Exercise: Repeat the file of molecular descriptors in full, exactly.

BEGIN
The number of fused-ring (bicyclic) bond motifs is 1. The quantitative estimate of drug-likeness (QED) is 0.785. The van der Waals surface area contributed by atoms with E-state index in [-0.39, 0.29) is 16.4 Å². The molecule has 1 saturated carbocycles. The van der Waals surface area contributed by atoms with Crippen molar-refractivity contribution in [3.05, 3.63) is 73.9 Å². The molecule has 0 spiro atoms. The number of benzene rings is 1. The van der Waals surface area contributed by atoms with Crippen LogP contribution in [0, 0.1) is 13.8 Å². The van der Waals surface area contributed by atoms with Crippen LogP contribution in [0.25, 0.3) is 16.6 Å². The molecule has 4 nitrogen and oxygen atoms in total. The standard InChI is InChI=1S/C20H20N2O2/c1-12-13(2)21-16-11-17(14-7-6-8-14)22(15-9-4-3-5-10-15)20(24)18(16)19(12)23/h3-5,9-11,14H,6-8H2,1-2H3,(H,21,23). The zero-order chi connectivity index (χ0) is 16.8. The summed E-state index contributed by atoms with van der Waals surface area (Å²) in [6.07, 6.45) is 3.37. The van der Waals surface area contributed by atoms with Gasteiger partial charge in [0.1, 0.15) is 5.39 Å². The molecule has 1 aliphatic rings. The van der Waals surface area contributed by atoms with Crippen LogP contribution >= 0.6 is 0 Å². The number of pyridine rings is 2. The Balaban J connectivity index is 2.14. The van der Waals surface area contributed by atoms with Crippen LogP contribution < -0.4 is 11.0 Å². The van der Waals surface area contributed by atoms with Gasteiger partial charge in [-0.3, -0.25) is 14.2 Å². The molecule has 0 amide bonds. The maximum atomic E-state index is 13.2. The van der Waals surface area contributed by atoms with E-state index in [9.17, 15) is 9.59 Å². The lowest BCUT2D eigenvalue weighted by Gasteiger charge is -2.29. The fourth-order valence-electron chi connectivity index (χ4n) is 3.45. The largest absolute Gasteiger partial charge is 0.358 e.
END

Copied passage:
The number of fused-ring (bicyclic) bond motifs is 1. The quantitative estimate of drug-likeness (QED) is 0.785. The van der Waals surface area contributed by atoms with E-state index in [-0.39, 0.29) is 16.4 Å². The molecule has 1 saturated carbocycles. The van der Waals surface area contributed by atoms with Crippen molar-refractivity contribution in [3.05, 3.63) is 73.9 Å². The molecule has 0 spiro atoms. The number of benzene rings is 1. The van der Waals surface area contributed by atoms with Crippen LogP contribution in [0, 0.1) is 13.8 Å². The van der Waals surface area contributed by atoms with Crippen LogP contribution in [0.25, 0.3) is 16.6 Å². The molecule has 4 nitrogen and oxygen atoms in total. The standard InChI is InChI=1S/C20H20N2O2/c1-12-13(2)21-16-11-17(14-7-6-8-14)22(15-9-4-3-5-10-15)20(24)18(16)19(12)23/h3-5,9-11,14H,6-8H2,1-2H3,(H,21,23). The zero-order chi connectivity index (χ0) is 16.8. The summed E-state index contributed by atoms with van der Waals surface area (Å²) in [6.07, 6.45) is 3.37. The van der Waals surface area contributed by atoms with Gasteiger partial charge in [0.1, 0.15) is 5.39 Å². The molecule has 1 aliphatic rings. The van der Waals surface area contributed by atoms with Crippen LogP contribution >= 0.6 is 0 Å². The number of pyridine rings is 2. The Balaban J connectivity index is 2.14. The van der Waals surface area contributed by atoms with Crippen LogP contribution < -0.4 is 11.0 Å². The van der Waals surface area contributed by atoms with Gasteiger partial charge in [-0.3, -0.25) is 14.2 Å². The molecule has 0 amide bonds. The maximum atomic E-state index is 13.2. The van der Waals surface area contributed by atoms with E-state index in [9.17, 15) is 9.59 Å². The lowest BCUT2D eigenvalue weighted by Gasteiger charge is -2.29. The fourth-order valence-electron chi connectivity index (χ4n) is 3.45. The largest absolute Gasteiger partial charge is 0.358 e.